The Long Beach aquatic community tragically lost a young member in August 2021 when Kobe Jackson passed away in his sleep. He was 22.

To honor his memory and raise money for the causes he cared about most, a group of Jackson’s friends and family paddled together from Catalina Island to Long Beach last weekend on Oct. 15.

A forecasted storm threatened to cancel the memorial fundraising event, but the weather cleared perfectly for the seven-hour, 31-mile journey. The wind even shifted to push the paddlers, as if Jackson had their backs.

Kobe Jackson. Courtesy photo.

“He lived a great life and he was always pushing the limits, so let’s do something while we’re here right now in honor of him,” said Jackson’s friend Zach O’Connor.

Jackson was part of the class of 2017 at Wilson High where he was a swimmer and played water polo. He was ASB class president as a senior before continuing his water polo career at Long Beach City College. Jackson was also a member of the Long Beach Lifeguard program.

“He was always attempting to be the life of the party,” said Eric Berg, who was Jackson’s swim coach at Wilson. “He had a good sense of humor and was quick with the jokes. … And he was always willing to give up a piece of him to help out others.”

Jackson went on to become an EMT and a graduate of the Rio Hondo Fire Academy. He was also a swim instructor at the Long Beach Yacht Club.

“Kobe was an extremely hard-working guy,” O’Connor said. “He was super dedicated and passionate about everything he did. Whatever it was. We also did the Rio Hondo fire academy as well and he was absolutely crushing it. If he had his mind set on something he would just blow you out of the water.”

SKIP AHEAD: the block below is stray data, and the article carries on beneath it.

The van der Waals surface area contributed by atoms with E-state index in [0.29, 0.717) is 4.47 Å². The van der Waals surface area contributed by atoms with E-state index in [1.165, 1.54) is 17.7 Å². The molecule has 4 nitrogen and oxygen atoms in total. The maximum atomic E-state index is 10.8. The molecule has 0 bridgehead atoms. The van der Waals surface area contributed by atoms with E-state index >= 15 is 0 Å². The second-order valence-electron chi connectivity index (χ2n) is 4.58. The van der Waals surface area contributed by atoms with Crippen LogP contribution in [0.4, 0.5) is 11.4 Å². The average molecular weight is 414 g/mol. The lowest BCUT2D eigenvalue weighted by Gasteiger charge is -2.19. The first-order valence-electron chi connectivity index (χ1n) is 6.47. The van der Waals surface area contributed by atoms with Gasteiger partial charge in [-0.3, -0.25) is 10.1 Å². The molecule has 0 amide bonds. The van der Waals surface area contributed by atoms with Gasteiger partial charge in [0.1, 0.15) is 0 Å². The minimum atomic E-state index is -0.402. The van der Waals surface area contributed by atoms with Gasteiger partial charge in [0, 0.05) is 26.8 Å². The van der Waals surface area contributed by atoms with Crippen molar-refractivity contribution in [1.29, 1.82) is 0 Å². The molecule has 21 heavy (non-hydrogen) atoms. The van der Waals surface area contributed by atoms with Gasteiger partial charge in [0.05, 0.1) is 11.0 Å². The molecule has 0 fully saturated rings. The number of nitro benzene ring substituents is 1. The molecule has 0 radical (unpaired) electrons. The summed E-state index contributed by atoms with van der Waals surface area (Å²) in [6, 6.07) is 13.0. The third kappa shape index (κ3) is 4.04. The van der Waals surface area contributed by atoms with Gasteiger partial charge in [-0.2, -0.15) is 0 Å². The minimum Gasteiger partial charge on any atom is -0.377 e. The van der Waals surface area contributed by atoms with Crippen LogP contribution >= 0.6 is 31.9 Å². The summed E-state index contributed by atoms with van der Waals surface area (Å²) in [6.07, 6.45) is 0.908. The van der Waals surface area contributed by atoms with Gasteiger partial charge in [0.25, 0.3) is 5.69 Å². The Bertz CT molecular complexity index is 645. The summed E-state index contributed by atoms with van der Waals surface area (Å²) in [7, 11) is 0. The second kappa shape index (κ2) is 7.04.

Friends and family of Kobe Jackson arrive in Alamitos Bay after paddling the 31 miles from Catalina to Long Beach in honor of Jackson, who died last year. Photo by Tracey Roman.

Jackson’s Wilson classmates O’Connor, 22, and Max Vandevert came up with the idea to do a memorial paddle from Catalina to Long Beach in July, and a bunch of Jackson’s friends and family quickly scheduled the event with the help of many across the Long Beach aquatic community. The paddle is inspired by a similar event held in Newport Beach for Ben Carlson, a lifeguard who lost his life in the line of duty.

“We wanted it to be an endurance event that was tough to signify the hard work and dedication Kobe had put towards aquatics,” friend and classmate Paige Gurich said. “Being able to put ourselves in a situation that we knew was going to be tough but it was worth it in the long run because we got to remember Kobe and be with him in that time we were out on the water.”

Gurich took the lead on putting together the GoFundMe campaign that has already raised over $8,000 for scholarships that will go to Wilson boys’ aquatics, ASB and Long Beach Lifeguard recipients.

There were 14 paddlers who went to Catalina on Oct. 13 on personal watercraft or the Catalina Express. They met at an Airbnb the next night to plan their paddle, and then gathered the boards and boats at the Avalon Pier at 4 a.m. on Oct. 15. They filled water bottles, broke some glow sticks and started paddling for Long Beach at 5 a.m.

A boat was dedicated to following each group. The individual rowers were O’Connor and fellow Wilson alums Spencer Allen and Jake Zuanich, as well as multiple relay teams. One of them included Jackson’s dad, Erik, and Gurich was part of an all-girls relay team that had five members.

“It was really awesome,” Gurich said. “We had a good time just remembering why we were out there for Kobe and just being together. A lot of us grew up together and kind of split up when we went to college. So it was really nice to bring us all together and share our connection through aquatics. Remembering all of those connections and rekindling them with family and friends made it all the more special.”

“I considered him a brother,” O’Connor said of Jackson. “So it was really special to be out there with all of his closest friends and family. We want to always have something to honor Kobe and we want to make it bigger and better for everybody next year.”

The GoFundMe is still accepting donations.

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